May 21st came and went without any apparent signs that the world was ending, but the nearly three dozen U.S. cities that were dropped two days earlier from the fiscal-year 2011 Urban Areas Security Initiative (UASI) grant program could nevertheless be forgiven for thinking otherwise.
The Federal Emergency Management Agency (FEMA), which administers the UASI program, will distribute nearly $663 million in UASI grants in FY2011, a 20% decline from what it allocated last year. (Click on the expandable chart below to see how the FY2010 and FY2011 UASI funding lines diverge.)
There were three ‘headlines’ in the May 19 UASI budget announcement:
- The 11 largest cities by funding have been spared any grant cutbacks at all.
- A less fortunate group of 20 cities suffered significant reductions, mainly in the 25-30% range.
- An astonishing 33 cities were cut from the program entirely and will receive no UASI funding this year.
Some cities might find relief in other portions of the $1.2-billion Homeland Security Grant Program (HSGP), but across-the-board budget reductions this year make that less likely. As The Wall Street Journal noted after the FEMA allocations were announced: “Many cities left out likely will still get some grant money indirectly through smaller programs that provide funds for security efforts in states, transit systems, ports and elsewhere, although those amounts also are being significantly reduced.”
Analysis of the FY2011 UASI Program
In the FY2010 budget, Congress appropriated $887 million for UASI, of which $832.5 million was allocated to urban areas (the remainder went towards a statutory “carve-out” for nonprofit organizations plus FEMA’s traditional percentage cut to cover grant program management and administration [M&A]). The 10 best-funded cities, known as Tier I, received $524.5 million, or 63% of the total, with New York City getting the most funds (18.2%). The 54 less-well-funded Tier-II cities received the remaining $308 million (37%); cities receiving the smallest allocation got slightly over $1 million each.
The UASI appropriation for FY2011 is $725 million, an 18.3% drop from what was appropriated in FY2010. The nonprofit carve-out and other deductions like FEMA’s M&A cut leaves $662.6 million to be allocated to the cities, a decrease of 20.2% from the FEMA allocation in FY2010. Tier I has gained an 11th urban area: San Diego. The expanded list of Tier-I cities will be eligible for $540.7 million of the total allocation, and the 20 Tier-II areas will be eligible for the remaining $121.9 million. New York City remained on top with 22.9% of total UASI funding and Los Angeles/Long Beach was second with 13.7%. (Click on the table below to see details of the FY2010 and FY2011 UASI allocations by state and city.)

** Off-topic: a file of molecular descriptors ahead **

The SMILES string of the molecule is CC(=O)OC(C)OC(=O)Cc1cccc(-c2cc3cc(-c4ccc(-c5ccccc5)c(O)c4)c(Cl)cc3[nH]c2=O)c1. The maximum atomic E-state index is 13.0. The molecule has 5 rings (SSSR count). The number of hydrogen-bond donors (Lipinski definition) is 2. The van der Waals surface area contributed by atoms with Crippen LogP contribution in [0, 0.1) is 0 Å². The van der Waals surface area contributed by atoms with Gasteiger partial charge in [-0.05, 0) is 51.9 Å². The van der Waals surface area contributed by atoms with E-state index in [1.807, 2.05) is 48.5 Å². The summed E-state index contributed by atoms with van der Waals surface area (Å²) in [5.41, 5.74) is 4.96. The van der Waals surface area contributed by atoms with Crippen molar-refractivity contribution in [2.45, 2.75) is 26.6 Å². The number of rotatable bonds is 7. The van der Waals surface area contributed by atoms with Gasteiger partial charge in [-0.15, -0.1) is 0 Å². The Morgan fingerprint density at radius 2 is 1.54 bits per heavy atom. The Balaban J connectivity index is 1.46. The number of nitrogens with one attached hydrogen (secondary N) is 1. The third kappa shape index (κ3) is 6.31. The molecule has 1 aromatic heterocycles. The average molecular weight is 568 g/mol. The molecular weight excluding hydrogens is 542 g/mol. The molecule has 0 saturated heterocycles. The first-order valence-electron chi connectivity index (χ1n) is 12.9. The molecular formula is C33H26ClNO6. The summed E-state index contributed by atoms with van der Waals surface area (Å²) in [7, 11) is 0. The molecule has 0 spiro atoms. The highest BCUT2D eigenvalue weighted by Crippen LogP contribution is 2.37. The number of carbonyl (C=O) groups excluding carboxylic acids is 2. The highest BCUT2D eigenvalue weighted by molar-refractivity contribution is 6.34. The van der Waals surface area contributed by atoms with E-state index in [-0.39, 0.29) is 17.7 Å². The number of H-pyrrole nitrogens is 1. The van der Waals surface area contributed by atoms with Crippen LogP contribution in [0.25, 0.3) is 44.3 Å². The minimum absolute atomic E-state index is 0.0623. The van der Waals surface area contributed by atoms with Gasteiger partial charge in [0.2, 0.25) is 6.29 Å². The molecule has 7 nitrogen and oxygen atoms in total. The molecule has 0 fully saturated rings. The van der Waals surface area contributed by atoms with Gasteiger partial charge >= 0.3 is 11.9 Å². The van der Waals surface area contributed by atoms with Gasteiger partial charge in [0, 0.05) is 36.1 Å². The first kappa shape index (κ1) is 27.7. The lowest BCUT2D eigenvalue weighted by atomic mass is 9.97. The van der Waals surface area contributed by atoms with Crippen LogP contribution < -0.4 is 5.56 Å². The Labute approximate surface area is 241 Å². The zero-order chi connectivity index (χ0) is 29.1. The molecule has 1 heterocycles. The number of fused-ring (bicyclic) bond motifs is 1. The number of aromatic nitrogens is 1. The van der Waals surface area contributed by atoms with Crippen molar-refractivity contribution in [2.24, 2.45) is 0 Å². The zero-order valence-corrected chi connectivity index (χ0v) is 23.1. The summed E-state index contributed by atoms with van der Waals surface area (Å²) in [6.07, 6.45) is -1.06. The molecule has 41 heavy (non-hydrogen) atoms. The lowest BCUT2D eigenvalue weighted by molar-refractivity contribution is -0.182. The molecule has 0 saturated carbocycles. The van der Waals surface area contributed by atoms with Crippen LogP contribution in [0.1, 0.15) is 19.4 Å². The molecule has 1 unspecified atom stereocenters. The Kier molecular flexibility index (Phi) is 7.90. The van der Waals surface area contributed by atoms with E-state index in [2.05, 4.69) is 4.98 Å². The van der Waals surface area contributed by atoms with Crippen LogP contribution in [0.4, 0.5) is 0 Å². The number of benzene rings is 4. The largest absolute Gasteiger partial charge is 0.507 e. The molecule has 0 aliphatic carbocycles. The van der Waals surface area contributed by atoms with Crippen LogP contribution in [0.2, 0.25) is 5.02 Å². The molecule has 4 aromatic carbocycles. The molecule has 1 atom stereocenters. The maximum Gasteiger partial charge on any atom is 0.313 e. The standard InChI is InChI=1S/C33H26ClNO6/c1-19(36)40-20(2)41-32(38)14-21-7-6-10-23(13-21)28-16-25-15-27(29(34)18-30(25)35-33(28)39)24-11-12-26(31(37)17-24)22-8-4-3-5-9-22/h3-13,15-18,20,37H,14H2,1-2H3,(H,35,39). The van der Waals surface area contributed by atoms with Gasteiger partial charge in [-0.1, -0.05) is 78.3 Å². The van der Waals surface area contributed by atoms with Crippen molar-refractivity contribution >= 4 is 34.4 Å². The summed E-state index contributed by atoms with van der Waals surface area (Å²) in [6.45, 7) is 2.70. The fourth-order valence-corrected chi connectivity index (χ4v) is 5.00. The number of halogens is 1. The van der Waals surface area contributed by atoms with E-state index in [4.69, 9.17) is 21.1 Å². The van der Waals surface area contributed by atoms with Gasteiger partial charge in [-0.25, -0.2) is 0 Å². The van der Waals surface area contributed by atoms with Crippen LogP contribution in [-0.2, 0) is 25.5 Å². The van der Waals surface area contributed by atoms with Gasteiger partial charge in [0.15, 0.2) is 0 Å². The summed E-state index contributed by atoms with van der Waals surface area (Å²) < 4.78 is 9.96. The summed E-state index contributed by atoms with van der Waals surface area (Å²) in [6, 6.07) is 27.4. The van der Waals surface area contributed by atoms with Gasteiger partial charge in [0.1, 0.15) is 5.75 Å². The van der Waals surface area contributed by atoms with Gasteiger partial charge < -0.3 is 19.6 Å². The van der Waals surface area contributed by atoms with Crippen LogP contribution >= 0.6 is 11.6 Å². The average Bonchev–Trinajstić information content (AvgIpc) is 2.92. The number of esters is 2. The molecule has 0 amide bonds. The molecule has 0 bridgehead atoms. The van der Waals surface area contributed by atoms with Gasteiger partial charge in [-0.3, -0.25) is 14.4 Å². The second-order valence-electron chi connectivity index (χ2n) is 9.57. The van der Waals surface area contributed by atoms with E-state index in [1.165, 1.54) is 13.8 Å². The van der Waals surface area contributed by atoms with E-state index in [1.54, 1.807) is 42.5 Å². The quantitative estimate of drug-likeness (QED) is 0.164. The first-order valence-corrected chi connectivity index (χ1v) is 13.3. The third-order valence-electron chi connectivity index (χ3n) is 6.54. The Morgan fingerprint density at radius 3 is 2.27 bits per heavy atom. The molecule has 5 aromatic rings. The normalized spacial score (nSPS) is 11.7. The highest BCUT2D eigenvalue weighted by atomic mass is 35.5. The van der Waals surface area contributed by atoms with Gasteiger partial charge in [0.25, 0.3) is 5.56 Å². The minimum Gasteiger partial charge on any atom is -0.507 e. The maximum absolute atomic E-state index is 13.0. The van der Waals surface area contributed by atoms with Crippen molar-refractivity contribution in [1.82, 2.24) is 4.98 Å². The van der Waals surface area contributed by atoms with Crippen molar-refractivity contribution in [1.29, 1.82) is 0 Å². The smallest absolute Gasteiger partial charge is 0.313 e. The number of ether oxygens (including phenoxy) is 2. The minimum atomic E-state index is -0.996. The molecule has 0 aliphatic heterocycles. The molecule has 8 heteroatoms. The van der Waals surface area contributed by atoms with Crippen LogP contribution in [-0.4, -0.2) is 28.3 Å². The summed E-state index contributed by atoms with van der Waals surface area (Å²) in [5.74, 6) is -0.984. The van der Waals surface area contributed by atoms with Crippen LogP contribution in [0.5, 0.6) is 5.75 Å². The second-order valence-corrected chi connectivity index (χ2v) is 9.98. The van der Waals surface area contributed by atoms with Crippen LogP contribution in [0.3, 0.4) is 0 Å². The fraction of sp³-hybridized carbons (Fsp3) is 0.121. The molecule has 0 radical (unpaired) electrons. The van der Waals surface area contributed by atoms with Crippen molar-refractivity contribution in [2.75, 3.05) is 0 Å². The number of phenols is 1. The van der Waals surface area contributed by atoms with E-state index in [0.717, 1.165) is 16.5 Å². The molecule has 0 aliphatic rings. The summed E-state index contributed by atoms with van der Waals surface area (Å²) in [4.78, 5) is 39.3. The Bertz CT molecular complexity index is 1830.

Here are some of what we would consider the more notable shifts in the UASI program:
- The addition of San Diego is significant in that it boosted Tier I’s share from 63% to 81.6% of the overall UASI dollars available, while Tier II has to make do with 18.4% this year, down from 37%.
- Of all the cities remaining in the UASI program this year, Miami appears to have been hit the hardest. Although it suffered only a 12.6% direct cut, it is merged in the FY2011 UASI program with Fort Lauderdale, which lost all its funding. So the combined entity actually took a 44% hit, dropping from $17.1 million to $9.6 million.
- In terms of which states were impacted the most by the loss of UASI cities, the worst-hit were: New York, which lost four (Buffalo, Rochester, Albany, Syracuse); California with three (Sacramento, Oxnard, Bakersfield); and Texas with three (San Antonio, El Paso, Austin). Several states lost two cities, including Ohio, Louisiana and Oklahoma.